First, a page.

Acceptance of Web 2.0 technologies in business is growing. Encouraging participation calls for new approaches that break with the methods used to deploy IT in the past. Company leaders first need to survey their current practices. Once they feel comfortable with some level of controlled disruption, they can begin testing the new participatory tools. The management imperatives we have outlined should improve the likelihood of success.
Keep the conversation going on Twitter
Do our six recommendations agree with the successes and failures you’ve seen? Is the economic downturn affecting your perception and use of Web 2.0 tools? What organizations get the most out of Web 2.0, and why? Use the #web2.0work hashtag to respond to this article and these questions on Twitter. We’ll be following them and responding via our McKinsey Quarterly account, @McKQuarterly.
About the Authors
Michael Chui is a consultant in McKinsey’s San Francisco office; Andy Miller is an associate principal in the Silicon Valley office, where Roger Roberts is a principal.
The authors would like to acknowledge the contributions of their colleagues James Manyika, Yooki Park, Bryan Pate, and Kausik Rajgopal.
2Building the Web 2.0 Enterprise: McKinsey Global Survey Results,” mckinseyquarterly.com, July 2008.
3See G. Oliver Young et al., “Can enterprise Web 2.0 survive the recession?” forrester.com, January 6, 2009.
4See Hayagreeva Rao, Robert Sutton, and Allen P. Webb, “Innovation lessons from Pixar: An interview with Oscar-winning director Brad Bird,” mckinseyquarterly.com, April 2008.
5Exceptions exist for harnessing information markets and searching crowd expertise, where formal incentives are an essential part of the mechanism for participation.
A yawning gap
Mar 4th 2009
The gap between pay for men and women in Europe
DESPITE the best efforts of lawmakers and feminists, there is a long way to go to close the pay gap between the sexes. In the European Union, which set out its principle of equal pay for equal work 50 years ago, gross hourly wages for men were 17.4% higher than for women in 2007, according to a new report. Countries with the biggest differentials, such as Estonia, have highly segregated labour markets or a high proportion of women working part-time, such as Germany, Britain and the Netherlands. Where the female employment rate is low there is usually a smaller gap, because of the small proportion of low-skilled or unskilled women in the workforce.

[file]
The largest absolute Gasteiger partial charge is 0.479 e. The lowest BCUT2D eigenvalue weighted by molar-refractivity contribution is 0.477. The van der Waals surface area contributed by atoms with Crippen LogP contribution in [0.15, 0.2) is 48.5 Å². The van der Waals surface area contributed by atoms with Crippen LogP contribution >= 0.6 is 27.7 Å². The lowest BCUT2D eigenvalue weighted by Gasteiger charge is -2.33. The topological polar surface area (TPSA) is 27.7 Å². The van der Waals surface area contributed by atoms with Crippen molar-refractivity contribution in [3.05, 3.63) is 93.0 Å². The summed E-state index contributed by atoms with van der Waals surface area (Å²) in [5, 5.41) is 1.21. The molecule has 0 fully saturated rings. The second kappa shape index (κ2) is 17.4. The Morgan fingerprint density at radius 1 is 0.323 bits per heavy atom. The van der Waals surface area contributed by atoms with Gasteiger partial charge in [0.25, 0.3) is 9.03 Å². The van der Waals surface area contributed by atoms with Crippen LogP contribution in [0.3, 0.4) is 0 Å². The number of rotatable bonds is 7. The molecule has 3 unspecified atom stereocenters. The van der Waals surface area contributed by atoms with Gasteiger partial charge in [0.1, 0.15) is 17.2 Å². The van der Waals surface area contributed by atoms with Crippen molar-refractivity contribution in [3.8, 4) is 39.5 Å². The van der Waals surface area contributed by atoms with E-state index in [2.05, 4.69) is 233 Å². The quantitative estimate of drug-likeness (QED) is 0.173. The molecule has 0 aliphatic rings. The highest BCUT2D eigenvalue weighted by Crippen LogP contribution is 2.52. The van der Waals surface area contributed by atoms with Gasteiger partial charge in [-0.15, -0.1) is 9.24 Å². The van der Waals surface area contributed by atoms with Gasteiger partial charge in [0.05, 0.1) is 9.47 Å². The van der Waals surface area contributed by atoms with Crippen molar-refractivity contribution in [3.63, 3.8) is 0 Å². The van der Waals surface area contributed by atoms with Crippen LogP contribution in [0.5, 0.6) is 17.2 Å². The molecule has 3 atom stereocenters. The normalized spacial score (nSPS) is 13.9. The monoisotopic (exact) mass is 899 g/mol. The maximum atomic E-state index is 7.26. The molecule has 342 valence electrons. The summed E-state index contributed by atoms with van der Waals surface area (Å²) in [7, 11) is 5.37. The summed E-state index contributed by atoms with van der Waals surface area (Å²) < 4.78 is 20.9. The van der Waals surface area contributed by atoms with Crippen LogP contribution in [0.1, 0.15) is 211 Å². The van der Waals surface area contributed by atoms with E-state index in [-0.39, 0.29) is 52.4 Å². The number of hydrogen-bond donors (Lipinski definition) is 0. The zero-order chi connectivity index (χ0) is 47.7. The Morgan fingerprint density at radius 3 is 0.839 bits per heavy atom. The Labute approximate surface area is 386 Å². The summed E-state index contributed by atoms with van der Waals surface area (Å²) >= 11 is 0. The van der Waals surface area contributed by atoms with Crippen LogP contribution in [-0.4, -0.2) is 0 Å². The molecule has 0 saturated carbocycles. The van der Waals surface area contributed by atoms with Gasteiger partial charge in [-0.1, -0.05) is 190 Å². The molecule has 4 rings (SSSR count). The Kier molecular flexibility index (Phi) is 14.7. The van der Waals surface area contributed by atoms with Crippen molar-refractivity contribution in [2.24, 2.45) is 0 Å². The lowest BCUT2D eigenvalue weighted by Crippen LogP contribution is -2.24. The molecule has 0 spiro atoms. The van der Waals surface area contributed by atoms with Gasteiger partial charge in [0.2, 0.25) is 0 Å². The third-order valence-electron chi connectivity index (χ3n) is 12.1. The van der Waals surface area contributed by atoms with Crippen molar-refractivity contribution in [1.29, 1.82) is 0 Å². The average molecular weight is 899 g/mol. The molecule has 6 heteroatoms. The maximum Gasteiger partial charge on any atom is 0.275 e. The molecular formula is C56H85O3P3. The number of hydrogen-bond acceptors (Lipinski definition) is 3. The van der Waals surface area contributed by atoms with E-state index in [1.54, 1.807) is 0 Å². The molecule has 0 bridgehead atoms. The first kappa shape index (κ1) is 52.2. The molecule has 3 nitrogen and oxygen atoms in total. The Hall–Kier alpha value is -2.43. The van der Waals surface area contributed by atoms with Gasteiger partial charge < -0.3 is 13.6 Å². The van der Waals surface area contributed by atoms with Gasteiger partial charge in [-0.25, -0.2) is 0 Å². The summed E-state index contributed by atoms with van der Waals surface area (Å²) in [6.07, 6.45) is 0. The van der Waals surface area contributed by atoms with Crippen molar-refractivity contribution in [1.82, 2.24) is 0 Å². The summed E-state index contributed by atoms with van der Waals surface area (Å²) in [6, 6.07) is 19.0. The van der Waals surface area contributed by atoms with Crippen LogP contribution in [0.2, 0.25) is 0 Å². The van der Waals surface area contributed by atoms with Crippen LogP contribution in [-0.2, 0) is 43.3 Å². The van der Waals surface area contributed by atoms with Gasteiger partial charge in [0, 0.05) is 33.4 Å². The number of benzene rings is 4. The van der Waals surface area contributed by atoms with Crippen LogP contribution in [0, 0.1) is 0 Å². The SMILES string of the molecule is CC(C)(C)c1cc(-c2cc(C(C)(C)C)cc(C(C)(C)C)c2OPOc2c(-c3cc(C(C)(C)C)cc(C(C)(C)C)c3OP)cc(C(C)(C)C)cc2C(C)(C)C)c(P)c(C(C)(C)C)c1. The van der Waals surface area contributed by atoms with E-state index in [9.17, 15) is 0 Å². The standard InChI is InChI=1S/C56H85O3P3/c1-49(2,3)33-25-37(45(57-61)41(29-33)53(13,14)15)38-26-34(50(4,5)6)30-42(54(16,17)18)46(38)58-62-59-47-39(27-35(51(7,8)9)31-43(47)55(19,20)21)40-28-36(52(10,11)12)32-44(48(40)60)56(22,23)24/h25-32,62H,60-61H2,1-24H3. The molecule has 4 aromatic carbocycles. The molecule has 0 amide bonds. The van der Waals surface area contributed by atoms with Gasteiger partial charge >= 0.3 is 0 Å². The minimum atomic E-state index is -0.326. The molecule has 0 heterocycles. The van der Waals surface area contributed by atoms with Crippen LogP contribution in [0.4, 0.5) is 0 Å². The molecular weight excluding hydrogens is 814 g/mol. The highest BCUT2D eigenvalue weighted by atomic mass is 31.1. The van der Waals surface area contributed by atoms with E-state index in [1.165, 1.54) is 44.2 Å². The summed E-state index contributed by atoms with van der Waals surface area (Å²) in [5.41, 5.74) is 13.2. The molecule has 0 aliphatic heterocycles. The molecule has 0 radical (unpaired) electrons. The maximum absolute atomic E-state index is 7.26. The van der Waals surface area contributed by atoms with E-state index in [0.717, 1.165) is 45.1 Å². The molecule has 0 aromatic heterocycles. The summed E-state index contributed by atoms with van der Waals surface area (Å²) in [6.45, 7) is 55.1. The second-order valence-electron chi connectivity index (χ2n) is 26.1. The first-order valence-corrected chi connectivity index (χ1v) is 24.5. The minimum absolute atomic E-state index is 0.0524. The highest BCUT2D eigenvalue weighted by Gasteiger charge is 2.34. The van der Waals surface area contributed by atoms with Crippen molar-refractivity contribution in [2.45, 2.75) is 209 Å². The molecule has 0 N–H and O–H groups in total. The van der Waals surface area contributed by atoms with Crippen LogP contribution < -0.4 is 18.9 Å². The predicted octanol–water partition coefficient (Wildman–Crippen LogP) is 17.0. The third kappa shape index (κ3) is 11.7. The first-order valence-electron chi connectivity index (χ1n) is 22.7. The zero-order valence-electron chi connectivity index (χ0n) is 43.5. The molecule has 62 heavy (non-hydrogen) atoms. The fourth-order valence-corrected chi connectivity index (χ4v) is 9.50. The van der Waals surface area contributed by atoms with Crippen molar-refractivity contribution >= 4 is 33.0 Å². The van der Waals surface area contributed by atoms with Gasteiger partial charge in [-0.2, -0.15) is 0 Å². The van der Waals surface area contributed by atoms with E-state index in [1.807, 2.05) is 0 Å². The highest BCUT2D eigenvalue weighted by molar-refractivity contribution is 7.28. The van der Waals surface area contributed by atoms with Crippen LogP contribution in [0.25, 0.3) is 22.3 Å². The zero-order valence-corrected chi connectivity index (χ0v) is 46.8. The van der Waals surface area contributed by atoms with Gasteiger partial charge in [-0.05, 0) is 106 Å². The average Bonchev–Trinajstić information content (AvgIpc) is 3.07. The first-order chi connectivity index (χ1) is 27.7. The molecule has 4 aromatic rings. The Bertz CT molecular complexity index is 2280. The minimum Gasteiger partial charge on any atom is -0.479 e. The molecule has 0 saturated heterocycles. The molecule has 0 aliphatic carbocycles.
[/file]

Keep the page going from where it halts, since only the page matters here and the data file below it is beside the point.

Wednesday, March 04, 2009
IT-Industrie: Lenovo beauftragt Geodis Logistics mit Notebook-Garantieservices
Frankfurt am Main / Hannover. Wenn Lenovo-Kunden aus Deutschland oder Österreich Computer reparieren oder austauschen wollen, sorgt ab sofort Geodis Logistics für die logistische Abwicklung. Der Logistikdientleister Geodis Logistics Deutschland, der zur französischen Geodis-Gruppe gehört, ist ab sofort für Garantie-Reparaturen und die Ersatzteil-Logistik für Consumer-Notebooks von Lenovo zuständig. WieLOGISTIK inside am Dienstag am Rande der IT-Messe Cebit in Hannover erfuhr, werden die Reparaturen am Geodis-Standort in Heppenheim vorgenommen.
Damit sich die Lenovo-Nutzer über den Reparaturstatus ihres Notebooks informieren können, hat Geodis Logistics für den Hardwarehersteller zudem eine Tracking-Seite auf dessen Homepage (http://www.lenovo.de) eingerichtet. So können Kunden online nachverfolgen, wann sie ihr repariertes oder ersetztes Gerät zurückerwarten dürfen – die Kundensupport-Hotline wird somit erheblich entlastet.
Geodis Logistics arbeitet bereits seit 2007 für Lenovo. Seither unterstützt der Logistikdienstleister den Hardwarehersteller bei Garantiedienstleistungen rund um Laptop-Akkus. Der Kundenservice für Lenovos Großkunden wie Bosch, Porsche, Daimler oder auch die Landesbank Baden-Württemberg ist ein weiterer Bereich, den Geodis Logistics für Lenovo übernommen hat. Der Dienstleister repariert PCs und Notebooks direkt bei den Unternehmen vor Ort.